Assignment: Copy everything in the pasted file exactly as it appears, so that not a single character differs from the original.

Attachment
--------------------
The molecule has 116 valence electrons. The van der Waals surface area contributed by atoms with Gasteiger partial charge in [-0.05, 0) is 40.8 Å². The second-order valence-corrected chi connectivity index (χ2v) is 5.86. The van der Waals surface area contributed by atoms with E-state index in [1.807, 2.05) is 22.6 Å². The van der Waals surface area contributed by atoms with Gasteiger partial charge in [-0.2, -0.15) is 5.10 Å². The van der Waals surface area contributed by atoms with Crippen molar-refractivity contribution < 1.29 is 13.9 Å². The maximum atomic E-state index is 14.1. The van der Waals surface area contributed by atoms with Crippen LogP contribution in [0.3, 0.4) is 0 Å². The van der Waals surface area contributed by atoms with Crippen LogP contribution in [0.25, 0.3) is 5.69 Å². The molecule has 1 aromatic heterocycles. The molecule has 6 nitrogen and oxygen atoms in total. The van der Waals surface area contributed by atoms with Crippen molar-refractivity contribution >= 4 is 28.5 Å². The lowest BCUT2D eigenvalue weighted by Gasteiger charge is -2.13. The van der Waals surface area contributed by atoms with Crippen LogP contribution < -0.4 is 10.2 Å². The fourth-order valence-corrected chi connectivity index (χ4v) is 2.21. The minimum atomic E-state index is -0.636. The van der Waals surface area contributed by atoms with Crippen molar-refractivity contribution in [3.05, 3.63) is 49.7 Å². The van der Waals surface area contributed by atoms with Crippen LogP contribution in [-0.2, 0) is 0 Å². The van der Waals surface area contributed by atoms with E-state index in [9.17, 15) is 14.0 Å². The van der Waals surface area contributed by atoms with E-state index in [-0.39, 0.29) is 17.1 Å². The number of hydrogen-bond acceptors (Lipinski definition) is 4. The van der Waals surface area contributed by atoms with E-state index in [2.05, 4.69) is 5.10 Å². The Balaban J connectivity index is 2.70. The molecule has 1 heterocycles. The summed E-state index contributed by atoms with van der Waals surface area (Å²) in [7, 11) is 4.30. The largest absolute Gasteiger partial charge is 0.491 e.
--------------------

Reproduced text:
The molecule has 116 valence electrons. The van der Waals surface area contributed by atoms with Gasteiger partial charge in [-0.05, 0) is 40.8 Å². The second-order valence-corrected chi connectivity index (χ2v) is 5.86. The van der Waals surface area contributed by atoms with E-state index in [1.807, 2.05) is 22.6 Å². The van der Waals surface area contributed by atoms with Gasteiger partial charge in [-0.2, -0.15) is 5.10 Å². The van der Waals surface area contributed by atoms with Crippen molar-refractivity contribution < 1.29 is 13.9 Å². The maximum atomic E-state index is 14.1. The van der Waals surface area contributed by atoms with Crippen LogP contribution in [0.3, 0.4) is 0 Å². The van der Waals surface area contributed by atoms with Crippen LogP contribution in [0.25, 0.3) is 5.69 Å². The molecule has 1 aromatic heterocycles. The molecule has 6 nitrogen and oxygen atoms in total. The van der Waals surface area contributed by atoms with Crippen molar-refractivity contribution >= 4 is 28.5 Å². The lowest BCUT2D eigenvalue weighted by Gasteiger charge is -2.13. The van der Waals surface area contributed by atoms with Crippen LogP contribution < -0.4 is 10.2 Å². The fourth-order valence-corrected chi connectivity index (χ4v) is 2.21. The minimum atomic E-state index is -0.636. The van der Waals surface area contributed by atoms with Crippen molar-refractivity contribution in [3.05, 3.63) is 49.7 Å². The van der Waals surface area contributed by atoms with Crippen LogP contribution in [-0.2, 0) is 0 Å². The van der Waals surface area contributed by atoms with E-state index in [9.17, 15) is 14.0 Å². The van der Waals surface area contributed by atoms with E-state index in [-0.39, 0.29) is 17.1 Å². The number of hydrogen-bond acceptors (Lipinski definition) is 4. The van der Waals surface area contributed by atoms with E-state index in [2.05, 4.69) is 5.10 Å². The Balaban J connectivity index is 2.70. The molecule has 1 heterocycles. The summed E-state index contributed by atoms with van der Waals surface area (Å²) in [7, 11) is 4.30. The largest absolute Gasteiger partial charge is 0.491 e.